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Thursday, January 10, 2013

Another trailer for “42” is out

Hopefully this works:

Gamingboy Posted: January 10, 2013 at 05:40 PM | 85 comment(s) Login to Bookmark
  Tags: 42, brooklyn dodgers, jackie robinson, movie, movies, trailer

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   1. Flynn Posted: January 10, 2013 at 05:57 PM (#4344498)
I started it going meh and was excited by the end. It's the little things like getting a guy to play Ben Chapman who looks like Ben Chapman (and a guy who seems to be able to affect a realistic Leo Durocher) that gives me hope these guys aren't going to screw this up. Plus the ballpark CGI seems pretty awesome.

It's too bad Chadwick Boseman doesn't seem able to capture Robinson's unique voice. Though I guess we can't all be Daniel Day-Lewis.
   2. jobu Posted: January 10, 2013 at 06:43 PM (#4344536)
I got chills watching this; the trailer, at least, is great. Fingers crossed they don't screw it up, first and foremost. Secondarily, I hope it won't be too many years before my kids can see this.
   3. valuearbitrageur Posted: January 10, 2013 at 06:48 PM (#4344541)
I don't know. It's a tough story to do well, and a tough guy to fully pay tribute to without even shoe-horning invented scenes in to provide the typical hollywood story.

The clip seems exciting, but I worry it will end up being a preachy, inaccurate, bore.

To do a great Jackie Robinson story, given that most americans should be familiar with the man and his history, you have to dig deep into his life and find events and an angle that will surprise and enlighten audiences, and that give back some of the dramatic tension sapped away from the inevitable end.

If they ended up playing fast and loose with history, I'd rather they did a period baseball piece with a Jackie Robinson like character, where the story won't be constrained by history, and can be more interesting and surprising, as long as it does a good job of evoking the real players and real events of the time, even if it takes a wildly inventive dramatic twist.
   4. Gamingboy Posted: January 10, 2013 at 06:50 PM (#4344545)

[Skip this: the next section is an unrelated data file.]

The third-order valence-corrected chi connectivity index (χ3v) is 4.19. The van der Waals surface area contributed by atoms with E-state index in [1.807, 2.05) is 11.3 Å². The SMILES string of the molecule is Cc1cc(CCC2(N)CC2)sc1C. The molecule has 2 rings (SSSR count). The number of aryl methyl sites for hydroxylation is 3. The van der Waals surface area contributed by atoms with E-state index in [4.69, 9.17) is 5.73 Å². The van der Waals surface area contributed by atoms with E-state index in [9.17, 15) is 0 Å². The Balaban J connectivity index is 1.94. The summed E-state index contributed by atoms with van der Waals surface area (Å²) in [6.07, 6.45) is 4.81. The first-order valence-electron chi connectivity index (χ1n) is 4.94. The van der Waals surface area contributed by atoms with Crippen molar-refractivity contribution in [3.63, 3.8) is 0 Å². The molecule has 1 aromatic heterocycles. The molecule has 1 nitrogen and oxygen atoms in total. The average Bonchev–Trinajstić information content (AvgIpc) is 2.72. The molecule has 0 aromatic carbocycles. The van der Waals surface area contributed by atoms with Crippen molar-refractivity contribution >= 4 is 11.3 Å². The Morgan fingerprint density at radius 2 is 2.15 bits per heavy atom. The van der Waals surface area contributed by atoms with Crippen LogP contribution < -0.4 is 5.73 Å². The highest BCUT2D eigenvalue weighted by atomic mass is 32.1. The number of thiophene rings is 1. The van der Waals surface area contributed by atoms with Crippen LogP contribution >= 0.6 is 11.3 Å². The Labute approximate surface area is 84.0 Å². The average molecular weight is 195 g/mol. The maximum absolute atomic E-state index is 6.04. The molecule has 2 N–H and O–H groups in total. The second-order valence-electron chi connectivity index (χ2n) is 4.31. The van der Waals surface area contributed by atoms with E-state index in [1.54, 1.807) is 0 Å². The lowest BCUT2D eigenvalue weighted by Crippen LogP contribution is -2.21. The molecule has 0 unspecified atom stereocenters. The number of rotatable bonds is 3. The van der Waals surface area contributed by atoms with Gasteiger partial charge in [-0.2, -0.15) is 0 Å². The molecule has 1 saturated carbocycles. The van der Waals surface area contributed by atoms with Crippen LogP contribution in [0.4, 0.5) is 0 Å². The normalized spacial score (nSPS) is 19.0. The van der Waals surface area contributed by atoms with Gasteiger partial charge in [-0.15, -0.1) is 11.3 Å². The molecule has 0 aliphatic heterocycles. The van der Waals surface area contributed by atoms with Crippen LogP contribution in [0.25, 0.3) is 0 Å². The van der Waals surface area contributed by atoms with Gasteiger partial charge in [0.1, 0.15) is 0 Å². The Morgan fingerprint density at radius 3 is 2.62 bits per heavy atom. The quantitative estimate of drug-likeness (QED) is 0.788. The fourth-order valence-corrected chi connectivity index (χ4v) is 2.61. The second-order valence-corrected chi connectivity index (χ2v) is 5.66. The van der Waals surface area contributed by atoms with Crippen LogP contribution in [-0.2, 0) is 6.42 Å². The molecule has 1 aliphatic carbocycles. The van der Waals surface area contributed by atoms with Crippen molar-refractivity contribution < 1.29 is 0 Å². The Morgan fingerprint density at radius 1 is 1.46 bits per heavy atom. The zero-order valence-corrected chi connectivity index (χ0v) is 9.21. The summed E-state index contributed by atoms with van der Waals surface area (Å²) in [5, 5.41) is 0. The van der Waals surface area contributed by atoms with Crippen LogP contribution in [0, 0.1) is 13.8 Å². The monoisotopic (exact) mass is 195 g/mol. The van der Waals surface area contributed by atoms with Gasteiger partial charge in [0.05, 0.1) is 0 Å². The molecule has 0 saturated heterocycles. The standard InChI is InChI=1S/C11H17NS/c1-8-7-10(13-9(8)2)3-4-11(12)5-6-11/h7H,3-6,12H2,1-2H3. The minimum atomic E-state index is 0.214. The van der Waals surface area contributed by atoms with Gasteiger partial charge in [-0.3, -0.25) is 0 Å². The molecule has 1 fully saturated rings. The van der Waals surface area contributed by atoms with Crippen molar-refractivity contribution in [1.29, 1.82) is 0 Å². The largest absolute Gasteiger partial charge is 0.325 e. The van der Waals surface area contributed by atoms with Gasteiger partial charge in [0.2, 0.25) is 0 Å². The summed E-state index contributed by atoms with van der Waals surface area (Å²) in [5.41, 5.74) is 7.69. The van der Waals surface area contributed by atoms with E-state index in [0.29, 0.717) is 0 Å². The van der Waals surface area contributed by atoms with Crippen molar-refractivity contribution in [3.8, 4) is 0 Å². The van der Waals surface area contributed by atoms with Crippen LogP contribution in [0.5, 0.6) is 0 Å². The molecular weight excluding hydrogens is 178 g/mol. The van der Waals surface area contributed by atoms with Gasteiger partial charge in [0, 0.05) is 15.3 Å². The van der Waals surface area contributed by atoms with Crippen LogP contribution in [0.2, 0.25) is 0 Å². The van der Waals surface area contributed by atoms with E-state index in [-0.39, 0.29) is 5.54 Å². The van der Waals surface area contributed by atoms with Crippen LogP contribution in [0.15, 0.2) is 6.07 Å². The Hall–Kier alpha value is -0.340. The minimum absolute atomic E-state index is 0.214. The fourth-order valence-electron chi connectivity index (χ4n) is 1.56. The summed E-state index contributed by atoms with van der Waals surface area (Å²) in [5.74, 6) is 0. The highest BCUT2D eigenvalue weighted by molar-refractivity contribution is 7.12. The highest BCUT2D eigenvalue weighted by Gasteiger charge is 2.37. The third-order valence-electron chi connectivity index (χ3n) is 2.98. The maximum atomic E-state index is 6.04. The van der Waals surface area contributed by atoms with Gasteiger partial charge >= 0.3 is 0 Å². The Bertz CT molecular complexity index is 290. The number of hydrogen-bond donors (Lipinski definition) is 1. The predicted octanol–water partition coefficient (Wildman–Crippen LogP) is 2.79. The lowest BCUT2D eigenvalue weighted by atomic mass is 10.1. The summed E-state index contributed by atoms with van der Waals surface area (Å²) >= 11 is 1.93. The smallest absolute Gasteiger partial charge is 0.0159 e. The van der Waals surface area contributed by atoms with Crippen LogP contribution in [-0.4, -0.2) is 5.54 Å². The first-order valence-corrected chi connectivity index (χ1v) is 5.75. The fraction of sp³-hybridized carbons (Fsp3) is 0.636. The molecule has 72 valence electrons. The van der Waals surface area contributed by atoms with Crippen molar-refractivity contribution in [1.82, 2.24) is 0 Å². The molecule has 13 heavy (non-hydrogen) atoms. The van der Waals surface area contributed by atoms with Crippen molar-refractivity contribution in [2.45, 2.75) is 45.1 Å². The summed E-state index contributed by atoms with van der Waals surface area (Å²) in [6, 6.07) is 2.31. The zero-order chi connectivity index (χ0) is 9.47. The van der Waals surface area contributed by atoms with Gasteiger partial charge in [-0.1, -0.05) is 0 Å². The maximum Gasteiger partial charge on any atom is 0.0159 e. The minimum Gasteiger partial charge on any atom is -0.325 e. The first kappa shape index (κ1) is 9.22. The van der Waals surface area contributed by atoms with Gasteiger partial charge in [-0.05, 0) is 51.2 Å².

That's Alan Tudyk playing Ben Chapman. Which is weird because I always thought he'd be a good Curt Schilling (from certain angles, the resemblance is uncanny). Christopher Meloni is Durocher.
   5. Pat Rapper's Delight Posted: January 10, 2013 at 07:21 PM (#4344562)
If they ended up playing fast and loose with history, I'd rather they did a period baseball piece with a Jackie Robinson like character, where the story won't be constrained by history, and can be more interesting and surprising,

Unfortunately what we'd be likely to end up with is Jackie Robinson: Vampire Hunter.
   6. Jolly Old St. Nick Is A Jolly Old St. Crip Posted: January 10, 2013 at 07:33 PM (#4344572)
Unfortunately what we'd be likely to end up with is Jackie Robinson: Vampire Hunter.

I wouldn't put anything past Hollywood, but from the looks of the trailer it could go either way, and I'm actually somewhat optimistic. It would be a complete downer for the movie to invent even a single (public) scene, because there are so many hundreds of incidents that did happen to and around Robinson that you don't really need to invent anything beyond a bit of dialogue. His life speaks for itself, and the truth is that the more you learn about Jackie, the more you realize he's the most interesting and complex figure in baseball history. I just hope they don't blow it.
   7. Lassus Posted: January 10, 2013 at 07:51 PM (#4344583)
For one brief instant I thought that was Chiwetel Ejiofor.

I hope this is a good film.
   8. Bhaakon Posted: January 10, 2013 at 08:05 PM (#4344600)
Unfortunately what we'd be likely to end up with is Jackie Robinson: Vampire Hunter.


The X-File pretty much did that already. IIRC, it was a decent episode.
   9. jobu Posted: January 10, 2013 at 08:18 PM (#4344613)
The X-File pretty much did that already. IIRC, it was a decent episode.